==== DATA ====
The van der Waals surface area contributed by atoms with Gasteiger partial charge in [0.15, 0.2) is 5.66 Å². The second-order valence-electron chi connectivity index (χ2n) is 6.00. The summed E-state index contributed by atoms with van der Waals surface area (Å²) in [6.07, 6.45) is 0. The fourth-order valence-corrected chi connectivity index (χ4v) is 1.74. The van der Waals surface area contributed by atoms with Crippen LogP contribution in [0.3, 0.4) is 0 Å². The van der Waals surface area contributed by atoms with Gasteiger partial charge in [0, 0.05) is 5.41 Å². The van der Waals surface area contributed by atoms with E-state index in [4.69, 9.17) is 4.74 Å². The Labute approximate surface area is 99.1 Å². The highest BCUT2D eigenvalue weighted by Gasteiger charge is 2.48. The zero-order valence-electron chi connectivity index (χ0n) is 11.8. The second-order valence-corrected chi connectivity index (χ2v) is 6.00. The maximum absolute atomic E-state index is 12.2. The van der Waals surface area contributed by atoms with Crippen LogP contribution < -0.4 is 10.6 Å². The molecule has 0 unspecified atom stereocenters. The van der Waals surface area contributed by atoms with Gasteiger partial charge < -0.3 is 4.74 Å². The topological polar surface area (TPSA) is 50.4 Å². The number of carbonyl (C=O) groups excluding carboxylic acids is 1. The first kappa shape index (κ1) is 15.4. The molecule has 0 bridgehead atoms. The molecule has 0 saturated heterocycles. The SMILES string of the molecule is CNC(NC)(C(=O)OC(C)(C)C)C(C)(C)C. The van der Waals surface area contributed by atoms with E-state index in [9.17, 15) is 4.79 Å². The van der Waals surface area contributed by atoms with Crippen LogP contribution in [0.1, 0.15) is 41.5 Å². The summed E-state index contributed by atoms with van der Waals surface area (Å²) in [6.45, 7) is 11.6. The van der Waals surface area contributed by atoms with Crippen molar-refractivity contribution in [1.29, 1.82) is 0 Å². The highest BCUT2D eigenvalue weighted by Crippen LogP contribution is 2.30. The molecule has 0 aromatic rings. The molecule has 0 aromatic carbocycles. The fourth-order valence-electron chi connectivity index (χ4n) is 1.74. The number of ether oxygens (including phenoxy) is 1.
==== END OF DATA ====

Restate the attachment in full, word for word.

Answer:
The van der Waals surface area contributed by atoms with Gasteiger partial charge in [0.15, 0.2) is 5.66 Å². The second-order valence-electron chi connectivity index (χ2n) is 6.00. The summed E-state index contributed by atoms with van der Waals surface area (Å²) in [6.07, 6.45) is 0. The fourth-order valence-corrected chi connectivity index (χ4v) is 1.74. The van der Waals surface area contributed by atoms with Crippen LogP contribution in [0.3, 0.4) is 0 Å². The van der Waals surface area contributed by atoms with Gasteiger partial charge in [0, 0.05) is 5.41 Å². The van der Waals surface area contributed by atoms with E-state index in [4.69, 9.17) is 4.74 Å². The Labute approximate surface area is 99.1 Å². The highest BCUT2D eigenvalue weighted by Gasteiger charge is 2.48. The zero-order valence-electron chi connectivity index (χ0n) is 11.8. The second-order valence-corrected chi connectivity index (χ2v) is 6.00. The maximum absolute atomic E-state index is 12.2. The van der Waals surface area contributed by atoms with Crippen LogP contribution < -0.4 is 10.6 Å². The molecule has 0 unspecified atom stereocenters. The van der Waals surface area contributed by atoms with Gasteiger partial charge < -0.3 is 4.74 Å². The topological polar surface area (TPSA) is 50.4 Å². The number of carbonyl (C=O) groups excluding carboxylic acids is 1. The first kappa shape index (κ1) is 15.4. The molecule has 0 bridgehead atoms. The molecule has 0 saturated heterocycles. The SMILES string of the molecule is CNC(NC)(C(=O)OC(C)(C)C)C(C)(C)C. The van der Waals surface area contributed by atoms with E-state index in [9.17, 15) is 4.79 Å². The van der Waals surface area contributed by atoms with Crippen LogP contribution in [0.1, 0.15) is 41.5 Å². The summed E-state index contributed by atoms with van der Waals surface area (Å²) in [6.45, 7) is 11.6. The van der Waals surface area contributed by atoms with Crippen molar-refractivity contribution in [1.29, 1.82) is 0 Å². The highest BCUT2D eigenvalue weighted by Crippen LogP contribution is 2.30. The molecule has 0 aromatic rings. The molecule has 0 aromatic carbocycles. The fourth-order valence-electron chi connectivity index (χ4n) is 1.74. The number of ether oxygens (including phenoxy) is 1.